There are some filmmakers whose careers are Hollywood history lessons in and of themselves, Roger Corman comes to mind, David O. Selznick… the kind of mega-producers that traditionally get lumped in with the different “golden ages” of cinema. Dino De Laurentiis is one such producer whose career spans an even wider range of time, and includes a much greater latitude of quality across his 500 films.
Associated with everything from Neo-Realist films in the 40s, European copycat films in the 60’s, and then some of the biggest American tentpoles from the 70s onward, no one had a weirder resume than De Laurentiis. He worked with filmmakers like Fellini, Rossellini, Bergman, Lumet, Lynch, Milius, and Raimi, author’s like Stephen King and Thomas Harris, and accumulated 35 Oscar nominations.
While his career started illustriously, it was filled with plenty of box office bombs, and smash-hits of dubious quality. One of De Laurentiis’ most famous pieces was the 70s remake of King Kong, which was actually as controversial and combative a production as there has ever been. A massive fight over the rights broke out as Universal and Paramount set-up dueling productions, and then when De Laurentiis and Paramount won and made their film, it was done with such a huge budget that it was questioned if the thing could even break even, much less be a success. The blockbuster producer made the right call on that project, even if he would not be so lucky with others.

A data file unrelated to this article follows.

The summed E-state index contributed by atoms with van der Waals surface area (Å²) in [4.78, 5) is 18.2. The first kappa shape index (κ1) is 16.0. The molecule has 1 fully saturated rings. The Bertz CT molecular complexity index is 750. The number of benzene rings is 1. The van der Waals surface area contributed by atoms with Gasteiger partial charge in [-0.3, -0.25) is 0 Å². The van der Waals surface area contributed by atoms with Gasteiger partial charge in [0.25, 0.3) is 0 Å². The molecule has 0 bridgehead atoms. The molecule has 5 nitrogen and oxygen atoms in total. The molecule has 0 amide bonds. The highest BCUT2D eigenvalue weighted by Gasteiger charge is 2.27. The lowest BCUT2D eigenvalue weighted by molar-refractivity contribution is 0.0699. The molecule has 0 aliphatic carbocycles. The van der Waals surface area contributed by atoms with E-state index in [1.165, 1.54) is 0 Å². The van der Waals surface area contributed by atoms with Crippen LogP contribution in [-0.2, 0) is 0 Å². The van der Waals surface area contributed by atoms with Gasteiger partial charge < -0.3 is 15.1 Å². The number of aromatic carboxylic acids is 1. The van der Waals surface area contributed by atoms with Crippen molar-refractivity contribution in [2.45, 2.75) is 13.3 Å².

Ironically enough, after producing the 1986 Harris-adaptation Manhunter, Some of De Laurentiis’ final work was pulling together the multiple Silence of the Lambs sequels and prequels, which Laurentiis jumped onto after having passed on the 1992 Best Picture winner. De Laurentiis was active in Hollywood up until just a few years ago, and was 91 when he passed yesterday in California with his family, including his daughter and Food Network host Giada De Laurentiis,
If you’d like to go way back, you can read the Feb 1976 NY Magazine article below from which the above pictures was taken- it tells a story of an old-school, scrappy producer tackling a big studio in search of a hit. You’ll certainly be able to read dozens of other profiles and retrospectives over the next week as well, as Dino De Laurentiis was a true legend.